In the past few years the concept of citizenship has been a growing subject of studies in law and politics. The distinction between nationality and citizenship, the rights and duties of nationals and citizens, EU citizenship, etc have attracted considerable interest, the best proof being that two weeks ago the House of Lords Select Committee on Citizenship and Civic Engagement published a call for evidence. As part of the research undertaken by Dr Devyani Prabhat at the University of Bristol, Christian Dadomo and Dr Noëlle Quénivet were invited to present a paper on Brexit and EU citizenship at a Workshop on Citizenship and Law on 14 July 2017.

The workshop was divided into three sessions 1) theories of citizenship, processes and procedures, 2) case studies in citizenship law and practice and 3) citizenship and nationality legal practice. Christian Dadomo and Noëlle Quénivet shared their views on the impact of Brexit on the concept of EU citizenship in the first session at which Professor Jo Shaw and Professor Bernard Ryan also spoke.

Christian Dadomo and Noëlle Quénivet argued that increasingly, the concept of EU citizenship is being viewed as bridging the difference between nationality and citizenship. For those living outside their country of nationality, EU citizenship has become a fundamental status that guarantees not only their free movement and residence rights but above all their equal treatment with the nationals of their country of residence. In this context, status of and treatment as EU citizens are intrinsically intertwined.

Yet, with Brexit, it is submitted that this fundamental status is potentially jeopardised for all EU citizens in the UK and UK nationals in EU27. It was argued that Brexit might lead to a fragmented EU citizenship, creating a multiple categorisation of EU citizens, whereby status and treatment will no longer coincide. This assessment was based on the joint reading of the European Commission working paper ‘Essential Principles on Citizens’ Rights’ and the UK proposal ‘Safeguarding the Position of EU Citizens Living in the UK and UK Nationals Living in the EU’.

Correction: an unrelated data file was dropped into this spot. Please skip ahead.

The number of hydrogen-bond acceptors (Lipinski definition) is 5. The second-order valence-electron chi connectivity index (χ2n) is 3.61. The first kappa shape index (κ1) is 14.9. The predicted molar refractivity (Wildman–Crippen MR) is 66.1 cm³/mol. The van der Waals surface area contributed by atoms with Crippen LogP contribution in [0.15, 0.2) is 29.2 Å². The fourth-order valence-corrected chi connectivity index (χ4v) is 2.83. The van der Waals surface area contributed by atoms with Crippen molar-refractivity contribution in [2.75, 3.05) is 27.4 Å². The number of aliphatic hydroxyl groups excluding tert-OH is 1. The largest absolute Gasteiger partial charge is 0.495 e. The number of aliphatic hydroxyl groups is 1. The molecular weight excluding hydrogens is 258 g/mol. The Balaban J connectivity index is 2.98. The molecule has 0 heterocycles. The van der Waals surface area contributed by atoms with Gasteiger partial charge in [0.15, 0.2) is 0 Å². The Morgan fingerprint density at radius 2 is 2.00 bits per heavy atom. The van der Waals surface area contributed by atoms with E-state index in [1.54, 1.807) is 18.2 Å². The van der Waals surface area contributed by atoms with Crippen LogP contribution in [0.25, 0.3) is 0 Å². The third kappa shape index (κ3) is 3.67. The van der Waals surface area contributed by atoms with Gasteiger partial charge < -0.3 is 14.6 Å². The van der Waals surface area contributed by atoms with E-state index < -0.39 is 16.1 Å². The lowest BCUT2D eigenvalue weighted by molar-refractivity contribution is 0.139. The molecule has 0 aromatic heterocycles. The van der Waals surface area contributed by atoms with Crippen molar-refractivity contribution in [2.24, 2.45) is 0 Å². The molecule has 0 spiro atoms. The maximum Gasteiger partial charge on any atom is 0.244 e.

Fundamentally, the EU legal order has created a space in which EU citizens can live and enjoy life in the same way as in their own national legal setting. With the withdrawal of the UK that space will be broken and this could indeed result in EU citizens living in the UK to have fragmented EU rights in the UK while keeping their full rights in the EU27. Conversely UK nationals in the EU27 would lose their EU citizen status though potentially retaining some or all of their rights derived from it (depending on the outcome of the negotiations). On the other hand, UK nationals who have never exercised their free movement rights would lose their EU citizenship and all the rights attached to it and would thus be viewed as third-country nationals in the EU. In other words, EU citizens in the UK, UK nationals in the EU27 as well as UK nationals (in the UK) will have their status as EU citizens altered.

Therefore there will definitely be a fragmentation of the status and/or treatment of EU citizenship for those categories of citizens and of ‘the[ir] genuine enjoyment of the substance of rights conferred by virtue of their status as citizens of the Union’ (Zambrano). Along this line, Christian Dadomo and Noëlle Quénivet maintained that the principles of reciprocity, symmetry and non-discrimination must be the basis for a settlement of the status of EU citizens in the UK and UK nationals in the EU27.

The first question is whether status, ie EU citizen status, matters more than treatment, ie EU citizen like-status. For example, does it matter more for UK nationals currently exercising their rights in the EU to lose their EU citizenship or not to be discriminated against after Brexit as non-EU citizens in the work place? For EU citizens in the UK the stake is between keeping EU citizen status and treatment with reduced rights in the UK (eg no right to vote in local and in some instances EP elections) and being granted a new ‘settled EU citizens’ status with further reduced treatment (eg reduced family reunion rights). In a nutshell, it was contended that the EU proposal was the most favourable offer because it preserves the appearance of status of EU citizens in the UK and UK nationals in the EU27. In contrast, the UK proposal could be interpreted as exacerbating the fragmentation of EU citizens’ status and treatment not only by reducing the current rights of the EU citizens in the UK but also by realigning the equal treatment onto the less favourable one of UK citizens. Furthermore the UK proposal hardly considers the rights of UK nationals in the EU27.

The second question was whether there are long-term and viable alternatives. One often mentioned is that of acquiring a second nationality with the aim of securing both EU citizenship and British nationality. The problem is that some States do not allow dual nationality and thus those British nationals who want to keep their EU citizenship cannot do so and those EU nationals who want to secure their rights in the UK whilst retaining their EU citizenship might not either. Another, probably more academic, proposal is that of delinking EU citizenship from the country of nationality and would include a European Associate Citizenship or even a new European Citizenry.